BOSTON – Many technologies have been developed with the goal of analyzing living systems in action at the molecular level. But they are often thwarted by the lack of visual details distinguishing the various molecules, or they destroy the cells in the process.
A new technology developed by researchers at the Massachusetts General Hospital sidesteps these problems. Called scission-accelerated fluorophore exchange (SAFE), the method uses various immunofluorescence tags attached to molecules on living cells, paired with uniquely fast yet exceptionally gentle chemical reactions to remove the tags.
“The process allows us to see many different molecules at the same time in their natural state without destroying them,” said co-senior author Jonathan Carlson, MD, PhD, of the Center for Systems Biology at Mass General. “Layering all of the tagged molecules with different colors at the same time provides living detail, revealing cells and tissues moving, developing, and undergoing functional changes.”
Details of the technique are published in Nature Biotechnology.
The team’s goal was to develop a tool that lets them observe how cells interact and how tissues function. But when viewed through a microscope, it is difficult to discern between the molecules layering a cell’s surface because they are intrinsically nondescript in terms of any visual markers.
Though many forms of microscopy involve adding color to individual cells or molecules, current technologies lack the ability to produce rich arrays of molecules tagged in sequence in a sample that remains alive and intact.
“This is a technology that’s about seeing the flags that are flying on the surface of cells,” added Carlson, who developed the new chemical tools in collaboration with Hannes Mikula, now at the Institute of Applied Synthetic Chemistry in Vienna, and formerly a postdoctoral researcher in the laboratory of co-senior author Ralph Weissleder at Mass General.
“With SAFE, we can tag dozens of molecules, not just one or two, in the same system in a series of images collected over a short time, while that set of molecules and cells go on living,”
SAFE uses rapid bioorthogonal chemistry — chemical reactions that can be performed within living cells or systems that do not disrupt, interfere, or degrade the natural functions within them — to add and remove immunofluorescent signals from the surface of labeled cells.
The targets can be virtually any molecule on the surface of a cell, such as the key markers for distinguishing one cell type from another, or in classifying the diverse variety of immune cells.
The process uses nanomolar concentrations of two non-toxic reagents, a customized tetrazine and trans-cyclooctene pair, that act as chemical scissors that rapidly remove immunofluorescent tags during imaging.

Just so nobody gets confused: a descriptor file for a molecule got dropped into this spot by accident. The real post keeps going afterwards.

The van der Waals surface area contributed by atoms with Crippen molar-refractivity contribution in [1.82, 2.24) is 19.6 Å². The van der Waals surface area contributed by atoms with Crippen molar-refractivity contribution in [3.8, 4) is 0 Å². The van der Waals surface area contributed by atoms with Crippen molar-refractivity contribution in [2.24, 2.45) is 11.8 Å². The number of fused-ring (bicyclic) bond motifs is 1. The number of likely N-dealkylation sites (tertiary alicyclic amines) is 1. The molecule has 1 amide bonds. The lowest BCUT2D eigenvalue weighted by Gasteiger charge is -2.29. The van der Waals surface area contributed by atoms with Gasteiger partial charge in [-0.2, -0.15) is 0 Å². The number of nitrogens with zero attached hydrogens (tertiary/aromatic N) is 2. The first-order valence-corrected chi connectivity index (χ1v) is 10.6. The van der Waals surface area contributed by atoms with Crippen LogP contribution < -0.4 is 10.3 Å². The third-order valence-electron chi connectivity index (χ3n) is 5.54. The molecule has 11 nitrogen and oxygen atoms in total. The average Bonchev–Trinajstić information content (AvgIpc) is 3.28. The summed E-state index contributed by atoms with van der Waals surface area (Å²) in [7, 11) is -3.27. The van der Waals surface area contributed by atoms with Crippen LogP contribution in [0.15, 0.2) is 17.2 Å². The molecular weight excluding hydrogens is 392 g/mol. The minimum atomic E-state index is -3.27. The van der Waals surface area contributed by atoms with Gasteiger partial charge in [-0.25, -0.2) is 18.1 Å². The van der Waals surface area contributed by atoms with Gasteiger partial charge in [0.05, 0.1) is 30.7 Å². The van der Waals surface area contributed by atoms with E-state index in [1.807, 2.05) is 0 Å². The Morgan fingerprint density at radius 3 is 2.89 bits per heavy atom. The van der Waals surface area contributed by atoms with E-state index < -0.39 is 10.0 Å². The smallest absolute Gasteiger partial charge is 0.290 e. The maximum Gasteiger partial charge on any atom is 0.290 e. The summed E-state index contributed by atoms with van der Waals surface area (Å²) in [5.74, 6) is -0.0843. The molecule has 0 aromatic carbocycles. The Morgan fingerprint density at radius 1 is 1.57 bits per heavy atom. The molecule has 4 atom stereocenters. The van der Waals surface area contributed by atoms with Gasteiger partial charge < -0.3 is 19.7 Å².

“They are by far the brightest and the best tools when it comes to fast chemistry that’s compatible with living systems,” explained Carlson, adding the chemicals are also gentle and require only small amounts to find each other, connect, and interact.
The team demonstrated that adding the fluorescent SAFE-labeled antibodies caused molecules to light up rapidly and fade as quickly as the fluorescent tags were added and removed. “The chemical scissors let us go from color to color or image to image quickly, all while the cells go on living,” said Carlson.
“The secret here is not that we can erase colors, it’s that we can do so with exceptional speed, gentleness, and efficiency in a manner that the tissue doesn’t even notice it’s happening.”
The team showed that more than 99% of the color signals were removed in less than 30 seconds. SAFE overcomes limitations of existing technologies that use harsh chemicals that destroy the color, and the molecule or cell in the process.
In this paper, the researchers used SAFE to create a movie-like continuous stream of multi-color images showing the migration of immune cells within living mouse liver tissue.
They also created multiplexed 14-color images of living mouse bone marrow and tracked the maturation of bone marrow progenitor cells as they differentiated into neutrophils over a six-day period, fully exchanging their cell surface ‘flags’ in the process .
“We anticipate that SAFE will provide a broadly useful new ability to visualize complex living systems across space and time,” said Carlson. “We envision it will provide significant new insights into both healthy physiology and the inner workings of diseases, particularly cancer, where the dynamics of tumor cells and the immune system are an area of great interest.”
Additional study authors include first author Jina Ko (now at the University of Pennsylvania), Martin Wilkovitsch, Juhyun Oh, Rainer H Kohler, Evangelia Bolli, Mikael J Pittet, Claudio Vinegoni, and David B Sykes.
This work was supported, in part, by grants from the CSB development fund and the National Institutes of Health.
About the Massachusetts General Hospital
Massachusetts General Hospital, founded in 1811, is the original and largest teaching hospital of Harvard Medical School. The Mass General Research Institute conducts the largest hospital-based research program in the nation, with annual research operations of more than $1 billion and comprises more than 9,500 researchers working across more than 30 institutes, centers and departments. In August 2021, Mass General was named #4 in the US News & World Report list of “America’s Best Hospitals.”